Like any other game, the Bruins did their pregame dancing; but when the time came, they took care of business.
No. 11 UCLA women’s basketball (8-2) played its second straight road game Sunday, defeating Seton Hall (7-3) 77-68 in a full-team effort. There wasn’t one stand-out performance, as the Bruins showcased five players scoring in double digits.
“I think it was just the balance of our team today,” said assistant coach Shannon Perry. “(This game) really emphasized that you never know whose night it’s going to be in terms of scoring threats.”
After cutting into the Bruins’ 15-point lead during the second quarter, the Pirates remained in striking distance throughout the contest. However, UCLA’s athleticism proved to be too much.
“On the offense end, we were just being really patient with the ball moving,” said junior guard Kennedy Burke. “We were not rushing shots, and I think that’s what helped us keep our lead in the game.”
UCLA shot 67 percent from the field on 10-of-15 shooting in the first quarter. It also held Seton Hall to just 17 percent from the floor, even though Seton Hall had eight more attempts than UCLA.
Despite the poor shooting percentage, the Pirates managed to hang on by attacking the rim aggressively to force Bruin guards into early foul trouble. Seton Hall guard Nicole Jimenez came off the bench for a career-high 20 points.
“When (senior guard Jordin Canada) was in foul trouble, … I had to step up and play the point guard spot. … But she really played one of her best games,” Burke said of Canada, who finished with her second double-double of the season.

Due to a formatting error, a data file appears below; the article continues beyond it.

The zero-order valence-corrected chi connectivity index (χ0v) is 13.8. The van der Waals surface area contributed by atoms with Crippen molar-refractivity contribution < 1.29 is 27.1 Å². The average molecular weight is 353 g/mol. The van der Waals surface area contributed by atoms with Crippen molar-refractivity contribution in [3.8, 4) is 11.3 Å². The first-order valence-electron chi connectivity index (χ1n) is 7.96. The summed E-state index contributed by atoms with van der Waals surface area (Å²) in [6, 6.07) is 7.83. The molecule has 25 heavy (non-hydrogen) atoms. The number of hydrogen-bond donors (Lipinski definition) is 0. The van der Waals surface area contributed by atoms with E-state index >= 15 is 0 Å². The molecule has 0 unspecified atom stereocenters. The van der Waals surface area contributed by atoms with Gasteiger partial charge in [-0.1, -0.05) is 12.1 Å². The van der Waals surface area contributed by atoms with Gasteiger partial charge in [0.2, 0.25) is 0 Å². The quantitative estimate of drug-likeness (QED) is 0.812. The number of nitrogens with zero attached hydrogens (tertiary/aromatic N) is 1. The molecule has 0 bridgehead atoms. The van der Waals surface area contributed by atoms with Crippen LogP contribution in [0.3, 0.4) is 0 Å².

Although Burke did not put up any off-the-chart numbers, her ability to play multiple positions on the floor – including the point and even center – showcased her versatility.
“If we want to make a deep run in the Pac-12 and NCAA Tournament, (Burke) is a major factor of that,” Perry said. “So our success is highly dependent on how well she does, … impacting both sides of the ball.”
Coming off a nine-day break with just one game left before conference play, UCLA wanted to improve its execution in the paint. It did just that, finishing the first quarter with 14 of its 22 points in the paint.
Freshman forward Michaela Onyenwere scored the first six points of the game, establishing a fast-paced start for the Bruins offensively. She finished 7-of-9 from the field with 14 points and nine rebounds in her first career start in place of senior forward Monique Billings.
“I was really nervous, actually,” Onyenwere said. “But I was just really happy to be able to contribute to my team right off the bat.”
Perry said Billings came off the bench due to a violation of team rules, but was impressed by her adjustment after she put up 17 points, seven rebounds and six blocks – tying a career-high. So far this season, Billings leads UCLA in scoring and rebounding averages at 15.3 and 8.6, respectively.
With freshman guard Kayla Owens out with an injury, UCLA depended on a seven-man rotation in its previous game Dec. 8, falling to Oklahoma State 87-72.
But the Bruins welcomed junior guard Japreece Dean, who notched eight points, including 2-for-4 from behind the arc, in her debut. Dean transferred from Texas Tech in winter 2016 and played her first game after serving the transfer suspension of one academic year.
“She’s an amazing addition,” Onyenwere said. “We’ve all been waiting for her to be able to play, but I think she handled things well – she’s the person we need.”
UCLA will visit Fordham (7-3) on Dec. 20 to play its last nonconference game.